Then there’s the matter of size. Most of my ‘easy’ paintings tend to be done on a larger scale so let’s go for 250cm by 130cm as a starting point. I doubt most five year old could reach into the centre. And as I paint flat on the floor they’re going to have to spend a lot of time on their feet and most of it bent over. Not good for growing kids.
Techniques, tools and materials
This is a topic I could talk about until you fall asleep so let’s just say that I have a lot of infrastructure at my studio to allow me to work on the scale I do and with the materials I choose. Needless to say though, you’re going to need a big garage or shed if you’re going to have a go.
Avoiding the brown-sludge moment
We all get them; ask any artist. Slightly too much paint or over-working one small area and it all turns into a brown sludge that resembles poop. I get it from time to time. It happens. Yes, it happens in spite of the knowledge I have gained over ten years. But then I guess that most five-year-old kids have the ability to control this and know when to stop. Every time they put paint to canvas. Damn how I envy that…knowing when to stop.
But what the hell do I know?
You may wonder why I get so pissy when someone has a pop at me? I like to think I am defending all creatives from ignorant people who think they know better. Using their lack of knowledge to devalue the effort that goes into transforming an idea into something tangible makes me angry and upset.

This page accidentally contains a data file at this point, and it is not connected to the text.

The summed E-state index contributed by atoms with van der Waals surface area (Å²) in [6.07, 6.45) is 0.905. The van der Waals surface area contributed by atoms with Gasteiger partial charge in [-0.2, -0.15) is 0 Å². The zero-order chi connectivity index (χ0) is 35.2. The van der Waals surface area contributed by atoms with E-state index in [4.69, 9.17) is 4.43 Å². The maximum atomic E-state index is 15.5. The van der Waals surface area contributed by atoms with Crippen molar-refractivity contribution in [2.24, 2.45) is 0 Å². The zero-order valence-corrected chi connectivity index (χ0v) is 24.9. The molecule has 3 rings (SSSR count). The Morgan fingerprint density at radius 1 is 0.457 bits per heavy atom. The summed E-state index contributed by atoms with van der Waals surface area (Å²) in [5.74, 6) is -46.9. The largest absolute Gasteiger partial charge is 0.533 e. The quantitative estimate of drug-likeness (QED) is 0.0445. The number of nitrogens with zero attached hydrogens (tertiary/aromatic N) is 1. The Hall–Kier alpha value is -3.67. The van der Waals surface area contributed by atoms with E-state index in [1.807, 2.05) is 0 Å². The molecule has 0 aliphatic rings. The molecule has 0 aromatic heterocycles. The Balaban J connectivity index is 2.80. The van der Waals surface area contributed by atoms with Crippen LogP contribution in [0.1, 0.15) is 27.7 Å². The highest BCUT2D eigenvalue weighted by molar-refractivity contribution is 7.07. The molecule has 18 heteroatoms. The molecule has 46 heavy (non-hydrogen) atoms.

But I will tell you that I’ve sent out over 50 invitations to various parents (who feel it necessary to write and tell me their kids could do better) inviting them to bring their child to my studio and paint with me for a day – so that they can show me just how easy it is to paint like I do.
I offer to pay for that and cover their expenses providing their kid can paint what I paint – like they boasted earlier.
And guess what?
No-one has ever sent a reply, let alone turn up.
Maybe if they put as much effort into their own lives as they do into telling me I can’t paint we’d all live in a better world. As for me I laugh each time I get one of these critiques; I have nothing to prove to anyone but myself.
If you genuinely have an interest in how and what I do then please get in touch; I’m more than happy to book you and your family in for a day’s painting at my place. It’s not cheap but it is an unforgettable experience.
Oh and it’s stressful, complicated and sweaty work too – if you’re OK with that you’ll have a blast.